DETROIT PROPER: Black Brews in a Whitewashed Industry

Highlighting the people, places and events of Black Detroit

ith the return of Stroh’s to the beer market, this promises to be a wonderful Oktoberfest for Detroit. But if there’s one drink that’s anathema to the African-American cultural experience, it’s beer.

Black folks don’t celebrate suds. There’s hardly a mention of it in R&B or neo-soul – unlike country music, where it’s a staple. We drink beer, but our social lives aren’t built around it and, for many, it’s even frowned upon. That’s a curiosity since black folks have been happily brewing beer from sorghum and maize for centuries. The Xhosa women of South Africa brewed a special beer, umqombothi, to celebrate the initiation of young men. African-Americans brewed what would now be called “craft beer” from slavery through Prohibition.

But over time, beer has become as white as mayonnaise and cottage cheese. When I was in college in the ’70s, white frats got the weekends started on Thursday nights. Out came the kegs and away scattered the black students who equated beer with white male aggression. In my social circles, no self-respecting black student would come near a beer. (I should point out here that college is where I came to love beer, but I digress.)

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I’m not so sure times have changed much since my college days. Angelique Holcombe, 28, was born and raised in Detroit. “I am African-American and I like beer,” she said, as if introducing herself at a Black Beer Lovers Anonymous meeting. She acquired a taste for stout after going on her first pub crawl in Oxford, England six years ago. “When I got back to the U.S., I was very uncomfortable ordering beer at a bar when hanging out with my girlfriends. I would always get cocktails to not be the oddball or to scare off potential guys.”

Mass marketing has certainly exacerbated the apartheid in the beer industry, wedding beer to pickup trucks, big-breasted blondes and white male antics. But the racial segregation in the beer market is not only about image or culture. The industry itself once was notorious for its racist hiring practices. According to urban historian Thomas Sugrue, in 1950, the Urban League surveyed five Detroit breweries. Out of 3,300 brewery employees, only 39 were black. This trend did not improve over the next decade. In 1962, blacks made up less than 1 percent of the workers in the Detroit brewing industry, but comprised about 30 percent of the general population.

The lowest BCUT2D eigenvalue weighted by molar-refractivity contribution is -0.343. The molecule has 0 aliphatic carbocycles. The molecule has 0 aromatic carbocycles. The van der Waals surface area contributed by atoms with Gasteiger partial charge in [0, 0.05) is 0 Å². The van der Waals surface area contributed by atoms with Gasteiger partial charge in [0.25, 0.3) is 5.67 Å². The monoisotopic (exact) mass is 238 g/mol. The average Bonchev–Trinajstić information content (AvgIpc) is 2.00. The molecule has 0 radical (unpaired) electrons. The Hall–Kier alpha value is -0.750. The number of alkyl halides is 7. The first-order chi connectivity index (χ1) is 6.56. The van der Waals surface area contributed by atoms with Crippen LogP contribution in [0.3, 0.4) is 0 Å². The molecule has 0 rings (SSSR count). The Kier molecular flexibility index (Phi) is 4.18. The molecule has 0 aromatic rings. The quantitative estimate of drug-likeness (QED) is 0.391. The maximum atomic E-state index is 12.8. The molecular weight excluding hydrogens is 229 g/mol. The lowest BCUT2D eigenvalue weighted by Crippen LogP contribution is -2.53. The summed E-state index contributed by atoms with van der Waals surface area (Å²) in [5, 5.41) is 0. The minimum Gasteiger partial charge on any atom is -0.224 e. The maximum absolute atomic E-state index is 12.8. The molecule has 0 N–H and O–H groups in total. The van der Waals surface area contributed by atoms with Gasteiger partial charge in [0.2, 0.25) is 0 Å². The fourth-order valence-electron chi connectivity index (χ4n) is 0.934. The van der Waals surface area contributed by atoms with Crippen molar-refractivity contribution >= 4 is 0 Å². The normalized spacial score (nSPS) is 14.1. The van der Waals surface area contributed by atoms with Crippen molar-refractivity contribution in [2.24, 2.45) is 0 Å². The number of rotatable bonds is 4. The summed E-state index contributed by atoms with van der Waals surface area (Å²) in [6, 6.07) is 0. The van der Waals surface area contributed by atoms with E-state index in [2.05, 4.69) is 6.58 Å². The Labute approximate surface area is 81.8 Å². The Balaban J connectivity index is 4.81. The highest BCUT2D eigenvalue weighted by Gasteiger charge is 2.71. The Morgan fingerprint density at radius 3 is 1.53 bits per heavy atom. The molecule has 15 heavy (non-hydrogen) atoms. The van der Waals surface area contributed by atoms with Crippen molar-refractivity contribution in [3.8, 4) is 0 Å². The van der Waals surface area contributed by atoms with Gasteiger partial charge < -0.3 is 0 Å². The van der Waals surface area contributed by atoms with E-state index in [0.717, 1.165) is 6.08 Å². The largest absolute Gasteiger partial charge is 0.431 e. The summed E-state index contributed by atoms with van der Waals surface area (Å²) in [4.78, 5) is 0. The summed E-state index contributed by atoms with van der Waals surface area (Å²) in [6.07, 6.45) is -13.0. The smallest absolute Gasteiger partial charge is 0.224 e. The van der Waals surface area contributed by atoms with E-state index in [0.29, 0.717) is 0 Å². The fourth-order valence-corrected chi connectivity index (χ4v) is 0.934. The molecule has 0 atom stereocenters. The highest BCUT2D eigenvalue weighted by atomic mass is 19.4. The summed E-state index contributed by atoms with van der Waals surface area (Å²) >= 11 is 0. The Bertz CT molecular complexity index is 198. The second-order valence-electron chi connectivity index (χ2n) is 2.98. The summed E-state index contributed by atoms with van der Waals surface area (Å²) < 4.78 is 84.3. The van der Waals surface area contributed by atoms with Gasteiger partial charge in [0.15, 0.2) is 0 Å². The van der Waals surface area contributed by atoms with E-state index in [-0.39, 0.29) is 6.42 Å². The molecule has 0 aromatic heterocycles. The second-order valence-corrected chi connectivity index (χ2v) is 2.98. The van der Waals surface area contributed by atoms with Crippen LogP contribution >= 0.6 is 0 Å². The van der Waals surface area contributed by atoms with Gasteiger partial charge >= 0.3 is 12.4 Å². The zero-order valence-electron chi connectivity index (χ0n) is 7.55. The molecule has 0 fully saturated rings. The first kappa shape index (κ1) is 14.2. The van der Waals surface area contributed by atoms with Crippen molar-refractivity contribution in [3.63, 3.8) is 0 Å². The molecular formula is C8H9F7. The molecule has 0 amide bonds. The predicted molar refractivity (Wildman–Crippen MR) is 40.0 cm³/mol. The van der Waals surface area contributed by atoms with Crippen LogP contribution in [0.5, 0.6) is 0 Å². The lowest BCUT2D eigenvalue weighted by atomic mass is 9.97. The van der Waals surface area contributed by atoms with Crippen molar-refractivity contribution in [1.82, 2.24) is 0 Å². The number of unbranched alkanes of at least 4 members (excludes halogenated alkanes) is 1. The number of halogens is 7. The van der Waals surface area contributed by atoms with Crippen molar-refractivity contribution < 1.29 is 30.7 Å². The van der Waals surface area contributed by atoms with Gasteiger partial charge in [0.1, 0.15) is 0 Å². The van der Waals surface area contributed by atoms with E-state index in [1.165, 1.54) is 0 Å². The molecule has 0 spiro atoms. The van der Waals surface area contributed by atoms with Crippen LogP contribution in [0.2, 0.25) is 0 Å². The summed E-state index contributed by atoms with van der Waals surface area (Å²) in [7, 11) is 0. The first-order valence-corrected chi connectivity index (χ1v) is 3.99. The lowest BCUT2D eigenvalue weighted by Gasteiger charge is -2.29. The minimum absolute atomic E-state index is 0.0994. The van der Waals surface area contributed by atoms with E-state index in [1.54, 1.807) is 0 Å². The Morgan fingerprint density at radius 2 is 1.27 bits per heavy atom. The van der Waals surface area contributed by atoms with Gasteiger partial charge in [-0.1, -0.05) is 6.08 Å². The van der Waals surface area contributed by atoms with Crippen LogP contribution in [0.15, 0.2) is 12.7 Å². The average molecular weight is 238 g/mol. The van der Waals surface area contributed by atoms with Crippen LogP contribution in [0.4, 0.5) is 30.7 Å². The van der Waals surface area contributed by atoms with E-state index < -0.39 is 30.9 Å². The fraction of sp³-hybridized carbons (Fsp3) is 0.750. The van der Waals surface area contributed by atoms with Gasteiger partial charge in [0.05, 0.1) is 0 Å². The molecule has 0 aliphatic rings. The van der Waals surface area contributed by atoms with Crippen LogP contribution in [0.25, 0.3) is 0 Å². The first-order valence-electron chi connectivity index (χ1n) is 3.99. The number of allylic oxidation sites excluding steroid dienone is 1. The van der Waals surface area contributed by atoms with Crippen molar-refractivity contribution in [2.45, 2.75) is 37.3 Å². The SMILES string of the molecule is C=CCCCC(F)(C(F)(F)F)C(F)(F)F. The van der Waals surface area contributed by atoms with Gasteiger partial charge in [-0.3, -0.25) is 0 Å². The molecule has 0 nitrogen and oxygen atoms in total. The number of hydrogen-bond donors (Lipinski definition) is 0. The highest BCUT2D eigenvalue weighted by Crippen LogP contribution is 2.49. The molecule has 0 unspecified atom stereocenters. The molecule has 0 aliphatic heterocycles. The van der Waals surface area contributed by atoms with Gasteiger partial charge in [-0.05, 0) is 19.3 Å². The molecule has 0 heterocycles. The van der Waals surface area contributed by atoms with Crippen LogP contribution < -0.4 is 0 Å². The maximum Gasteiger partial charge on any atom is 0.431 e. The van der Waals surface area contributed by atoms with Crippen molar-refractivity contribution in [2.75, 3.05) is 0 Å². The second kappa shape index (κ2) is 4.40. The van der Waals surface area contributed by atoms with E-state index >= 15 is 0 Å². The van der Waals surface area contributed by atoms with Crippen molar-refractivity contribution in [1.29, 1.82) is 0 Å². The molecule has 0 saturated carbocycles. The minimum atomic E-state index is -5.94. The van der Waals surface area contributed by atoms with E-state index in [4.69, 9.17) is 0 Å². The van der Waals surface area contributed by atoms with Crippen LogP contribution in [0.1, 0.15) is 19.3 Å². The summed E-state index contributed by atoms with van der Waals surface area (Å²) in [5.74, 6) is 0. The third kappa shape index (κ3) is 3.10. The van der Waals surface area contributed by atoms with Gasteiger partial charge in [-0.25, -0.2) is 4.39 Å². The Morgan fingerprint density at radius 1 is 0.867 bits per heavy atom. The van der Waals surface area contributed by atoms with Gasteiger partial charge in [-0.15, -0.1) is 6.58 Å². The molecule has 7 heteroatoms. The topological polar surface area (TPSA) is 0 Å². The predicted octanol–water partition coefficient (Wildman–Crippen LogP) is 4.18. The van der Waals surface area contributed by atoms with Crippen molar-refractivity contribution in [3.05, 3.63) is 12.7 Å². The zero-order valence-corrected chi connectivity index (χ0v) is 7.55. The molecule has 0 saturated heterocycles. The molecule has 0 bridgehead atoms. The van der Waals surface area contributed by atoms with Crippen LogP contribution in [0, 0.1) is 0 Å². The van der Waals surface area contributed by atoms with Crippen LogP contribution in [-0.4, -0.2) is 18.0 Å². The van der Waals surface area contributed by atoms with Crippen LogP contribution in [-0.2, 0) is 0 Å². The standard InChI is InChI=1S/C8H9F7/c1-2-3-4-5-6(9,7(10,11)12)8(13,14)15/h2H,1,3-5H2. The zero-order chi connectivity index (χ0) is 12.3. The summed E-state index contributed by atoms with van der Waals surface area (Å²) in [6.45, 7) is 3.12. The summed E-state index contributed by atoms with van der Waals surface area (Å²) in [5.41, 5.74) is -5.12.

Plenty of industries have a long history of employment discrimination. Beer, however, managed to carry that legacy well into the post-civil rights era. Coors was famously crowned the icon of racist beer when the comments of CEO William Coors came to light. While addressing a meeting of minority business executives in 1984, he allegedly said that the best thing slave traders did to American blacks was “to drag your ancestors over here in chains,” because American blacks had more opportunities than Africans. That comment (along with Coors’ other anti-labor, anti-LGBT policies) helped reinforce the broader notion that beer is a white man’s brew.

Never wanting to leave money on the table, however, the beer industry cynically created boosted beer just for us! They called it “malt liquor” (which has the same potency of many craft beers which are not called liquor), put in a giant bottle (not for being social, but for getting blasted) and wrapped it in a hyper-masculine urban cache. You won’t find malt liquor at your neighborhood bar. It’s pointedly distributed through party stores, gas stations and grocers, and properly imbibed on street corners.

“Malt liquor (is) simultaneously beer and not beer,” wrote J. Nikol Beckham in her blog The Unbearable Whiteness Of Brewing. Beckham teaches at Randolph College in Lynchburg, Virginia. An African-American, she writes about the politics of food and drink. “Many of us have come to understand that malt liquor is not legitimate enough, too dangerous or too associated with the ‘wrong crowd’ to be served in any self-respecting bar or pub. That has produced a kind of ‘separate but equal’ economic positioning of malt liquor brands on the part of the industry.”

Only about 11 percent of black beer drinkers prefer malt liquor, according to a 2014 Experian Marketing Services survey. That leaves the rest of us to swim against the tide for a good brewski. Holcombe took matters into her own hands by attending Schoolcraft College’s Brewing and Distillation Technology certification program in Livonia in 2015 and becoming a home brewer. She loves craft beers, and a growing number of her black contemporaries are taking an interest in (openly) brewing and drinking it. But the booming craft beer industry is as white as its big beer counterpart.

No surprise there. Hops don’t fall too far from the vine.

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